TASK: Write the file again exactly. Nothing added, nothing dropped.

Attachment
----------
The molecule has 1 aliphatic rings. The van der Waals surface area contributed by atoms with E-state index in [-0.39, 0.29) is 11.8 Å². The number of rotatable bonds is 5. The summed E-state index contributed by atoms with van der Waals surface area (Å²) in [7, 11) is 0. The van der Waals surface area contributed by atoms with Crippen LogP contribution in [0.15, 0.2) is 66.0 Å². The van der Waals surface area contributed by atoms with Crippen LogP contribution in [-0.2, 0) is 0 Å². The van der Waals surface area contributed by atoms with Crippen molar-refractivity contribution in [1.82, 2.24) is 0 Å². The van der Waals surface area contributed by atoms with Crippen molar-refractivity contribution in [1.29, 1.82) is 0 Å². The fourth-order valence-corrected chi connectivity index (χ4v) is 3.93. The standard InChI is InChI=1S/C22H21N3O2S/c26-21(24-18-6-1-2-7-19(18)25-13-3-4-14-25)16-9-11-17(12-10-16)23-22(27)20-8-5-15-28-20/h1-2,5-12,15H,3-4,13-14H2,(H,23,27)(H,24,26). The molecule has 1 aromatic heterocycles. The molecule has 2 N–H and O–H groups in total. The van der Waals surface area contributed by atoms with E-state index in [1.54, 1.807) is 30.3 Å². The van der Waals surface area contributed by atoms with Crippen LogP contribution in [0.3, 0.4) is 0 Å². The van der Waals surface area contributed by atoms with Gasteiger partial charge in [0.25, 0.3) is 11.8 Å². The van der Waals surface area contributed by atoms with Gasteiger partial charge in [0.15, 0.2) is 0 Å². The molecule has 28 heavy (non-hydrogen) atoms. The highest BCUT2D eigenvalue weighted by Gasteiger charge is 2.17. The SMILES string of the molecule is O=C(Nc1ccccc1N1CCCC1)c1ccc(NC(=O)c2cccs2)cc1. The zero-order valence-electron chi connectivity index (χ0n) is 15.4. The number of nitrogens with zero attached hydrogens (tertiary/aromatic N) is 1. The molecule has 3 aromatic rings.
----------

The molecule has 1 aliphatic rings. The van der Waals surface area contributed by atoms with E-state index in [-0.39, 0.29) is 11.8 Å². The number of rotatable bonds is 5. The summed E-state index contributed by atoms with van der Waals surface area (Å²) in [7, 11) is 0. The van der Waals surface area contributed by atoms with Crippen LogP contribution in [0.15, 0.2) is 66.0 Å². The van der Waals surface area contributed by atoms with Crippen LogP contribution in [-0.2, 0) is 0 Å². The van der Waals surface area contributed by atoms with Crippen molar-refractivity contribution in [1.82, 2.24) is 0 Å². The van der Waals surface area contributed by atoms with Crippen molar-refractivity contribution in [1.29, 1.82) is 0 Å². The fourth-order valence-corrected chi connectivity index (χ4v) is 3.93. The standard InChI is InChI=1S/C22H21N3O2S/c26-21(24-18-6-1-2-7-19(18)25-13-3-4-14-25)16-9-11-17(12-10-16)23-22(27)20-8-5-15-28-20/h1-2,5-12,15H,3-4,13-14H2,(H,23,27)(H,24,26). The molecule has 1 aromatic heterocycles. The molecule has 2 N–H and O–H groups in total. The van der Waals surface area contributed by atoms with E-state index in [1.54, 1.807) is 30.3 Å². The van der Waals surface area contributed by atoms with Crippen LogP contribution in [0.3, 0.4) is 0 Å². The van der Waals surface area contributed by atoms with Gasteiger partial charge in [0.25, 0.3) is 11.8 Å². The van der Waals surface area contributed by atoms with Gasteiger partial charge in [0.15, 0.2) is 0 Å². The molecule has 28 heavy (non-hydrogen) atoms. The highest BCUT2D eigenvalue weighted by Gasteiger charge is 2.17. The SMILES string of the molecule is O=C(Nc1ccccc1N1CCCC1)c1ccc(NC(=O)c2cccs2)cc1. The zero-order valence-electron chi connectivity index (χ0n) is 15.4. The number of nitrogens with zero attached hydrogens (tertiary/aromatic N) is 1. The molecule has 3 aromatic rings.